Harvesting, handling and storing frost-damaged soybeans
The late planting season has increased the potential for frost damage to occur this fall. Learn how to reduce the adverse impacts of soybean fields damaged by frost.
September 15, 2011 - Author: Mike Staton, Michigan State University Extension
Frost-damaged soybeans are generally considered salvageable as long as the plants reached the R6 growth stage at the time the killing frost occurred. The R6 growth stage occurs when the beans completely fill one pod at one of the upper four nodes on the main stem on 50 percent of the plants in the field. In dense, green soybeans, frost or freeze damage kills the upper leaves, but rarely penetrates deeply into the canopy when temperatures remain above 30°F. However, once the upper leaves have been damaged, subsequent freeze events will penetrate deeper into the canopy. Once the plants reach the R7 growth stage, yield reductions due to frost or freeze injury will be minor. The R7 growth stage occurs when one pod on the main stem has attained its mature color on 50 percent of the plants in the field.
Frost-damaged beans will probably be wetter than normal and more difficult to thresh. Your first step in adjusting for this condition is to reduce the concave clearance. If acceptable threshing still does not occur, increase the speed of the cylinder. Make incremental adjustments and check your progress after each adjustment.
Harvest at higher moisture contents
Soybeans that experienced severe frost or freeze damage extending well into the crop canopy will dry down slowly. In this case, producers should avoid significant harvest delays by harvesting frost-damaged fields at moisture levels between 16 and 18 percent. Data from the University of Wisconsin showed that shatter losses of 0.2 bushels per acre per day occur after the beans reach 16 to 18 percent moisture.
The beans will need to be dried to a safe moisture level for storage (12 percent for six months). Electronic moisture meters tend to underestimate the moisture levels in green and immature soybeans, so remember to add 1.5 percentage points to the moisture meter readings when testing mixtures of green, immature and mature beans and adjust drying times accordingly. In fields where only the upper leaves were damaged by frost, producers should wait and allow the beans to mature and dry to 14 to 15 percent in the field if possible.
Drying frost-damaged soybeans with ambient air
If only two to three points of moisture need to be removed, the air temperature is above 60°F and below 75 percent relative humidity, no supplemental heat is required in drying bins equipped with full perforated floors and fans capable of producing one to two cfm/bu. However, drying will occur slowly. Drying times depend on initial moisture content, air flow, grain depth and weather conditions. Aeration fans should be ran continuously as long as the beans are above 15 percent moisture and the average humidity of the air is below 70 to 75 percent.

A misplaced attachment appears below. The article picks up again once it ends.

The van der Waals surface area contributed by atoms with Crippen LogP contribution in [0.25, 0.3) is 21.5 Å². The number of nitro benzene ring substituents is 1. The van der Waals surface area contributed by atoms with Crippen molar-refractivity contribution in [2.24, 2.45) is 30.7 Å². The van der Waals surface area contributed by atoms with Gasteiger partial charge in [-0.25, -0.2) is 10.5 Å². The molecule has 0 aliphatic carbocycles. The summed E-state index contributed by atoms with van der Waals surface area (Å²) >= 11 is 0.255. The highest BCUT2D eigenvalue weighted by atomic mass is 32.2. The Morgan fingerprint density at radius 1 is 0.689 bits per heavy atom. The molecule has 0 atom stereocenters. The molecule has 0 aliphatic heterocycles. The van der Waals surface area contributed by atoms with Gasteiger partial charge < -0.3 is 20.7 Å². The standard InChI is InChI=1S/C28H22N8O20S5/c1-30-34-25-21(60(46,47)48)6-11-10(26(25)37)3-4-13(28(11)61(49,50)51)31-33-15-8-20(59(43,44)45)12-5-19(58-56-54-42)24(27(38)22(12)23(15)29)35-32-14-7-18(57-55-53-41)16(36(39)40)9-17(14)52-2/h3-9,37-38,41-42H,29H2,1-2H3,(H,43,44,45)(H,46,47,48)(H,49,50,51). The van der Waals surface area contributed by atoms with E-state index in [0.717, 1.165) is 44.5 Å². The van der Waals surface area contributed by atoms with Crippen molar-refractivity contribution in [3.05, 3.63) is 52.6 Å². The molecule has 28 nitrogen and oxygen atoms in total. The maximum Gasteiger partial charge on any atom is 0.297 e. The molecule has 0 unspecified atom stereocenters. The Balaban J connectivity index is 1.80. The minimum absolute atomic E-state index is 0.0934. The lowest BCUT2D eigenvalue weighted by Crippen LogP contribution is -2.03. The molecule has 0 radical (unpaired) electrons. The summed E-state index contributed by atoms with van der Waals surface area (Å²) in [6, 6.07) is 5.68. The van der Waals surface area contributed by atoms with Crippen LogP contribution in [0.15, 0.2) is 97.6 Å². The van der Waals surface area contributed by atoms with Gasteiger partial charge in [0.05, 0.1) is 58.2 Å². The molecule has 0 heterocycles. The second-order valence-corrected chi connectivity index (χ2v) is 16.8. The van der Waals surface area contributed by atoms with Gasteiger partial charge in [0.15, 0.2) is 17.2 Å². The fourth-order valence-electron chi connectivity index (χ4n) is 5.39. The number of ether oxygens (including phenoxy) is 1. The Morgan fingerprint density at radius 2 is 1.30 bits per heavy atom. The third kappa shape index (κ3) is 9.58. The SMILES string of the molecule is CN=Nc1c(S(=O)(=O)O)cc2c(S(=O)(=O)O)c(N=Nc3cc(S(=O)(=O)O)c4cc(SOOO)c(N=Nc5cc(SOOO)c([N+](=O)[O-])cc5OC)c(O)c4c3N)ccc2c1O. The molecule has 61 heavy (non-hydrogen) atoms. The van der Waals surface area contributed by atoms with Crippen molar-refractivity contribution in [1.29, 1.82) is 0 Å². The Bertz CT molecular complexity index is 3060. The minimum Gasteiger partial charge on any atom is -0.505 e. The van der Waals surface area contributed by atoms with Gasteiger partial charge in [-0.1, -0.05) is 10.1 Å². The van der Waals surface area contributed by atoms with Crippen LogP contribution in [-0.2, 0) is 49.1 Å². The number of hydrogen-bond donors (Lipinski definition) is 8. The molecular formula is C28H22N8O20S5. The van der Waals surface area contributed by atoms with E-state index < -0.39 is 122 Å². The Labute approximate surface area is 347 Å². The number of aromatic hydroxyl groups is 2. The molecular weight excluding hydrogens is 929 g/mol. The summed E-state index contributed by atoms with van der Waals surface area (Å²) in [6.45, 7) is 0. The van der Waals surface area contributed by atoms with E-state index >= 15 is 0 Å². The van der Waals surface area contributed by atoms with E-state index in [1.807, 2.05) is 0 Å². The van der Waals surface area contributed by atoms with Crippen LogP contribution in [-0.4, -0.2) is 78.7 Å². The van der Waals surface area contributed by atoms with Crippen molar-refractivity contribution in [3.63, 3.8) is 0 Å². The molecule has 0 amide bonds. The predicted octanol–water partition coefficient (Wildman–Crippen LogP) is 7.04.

Drying frost-damaged soybeans with supplemental heat
If you plan to add supplemental heat, be careful as soybeans are more fragile than corn and can be damaged by drying temperatures above 130°F. These temperatures will cause excessive seed coat cracking and split beans. The relative humidity of the drying air should always be maintained above 40 percent to protect the integrity of the seed coats and prevent splits. Growers can control the heat and humidity of the drying air by using short burner cycles or by changing the burner jets.
Store frost-damaged beans
Green and immature soybeans are included in the total damage factor in the United States soybean grading standard. Elevators will discount loads containing green and immature soybeans and, in some cases, may reject entire loads if the damage levels are high. Discounts can be reduced by screening out the small beans, drying the rest to 12 percent moisture and storing them in aerated bins for at least six weeks. The green color may fade and marketing concerns should be reduced after this amount of time.
This article was produced by the SMaRT project (Soybean Management and Research Technology). The SMaRT project was developed to help Michigan producers increase soybean yields and farm profitability. Funding for the SMaRT project is provided by MSU Extension and the Michigan Soybean Checkoff program.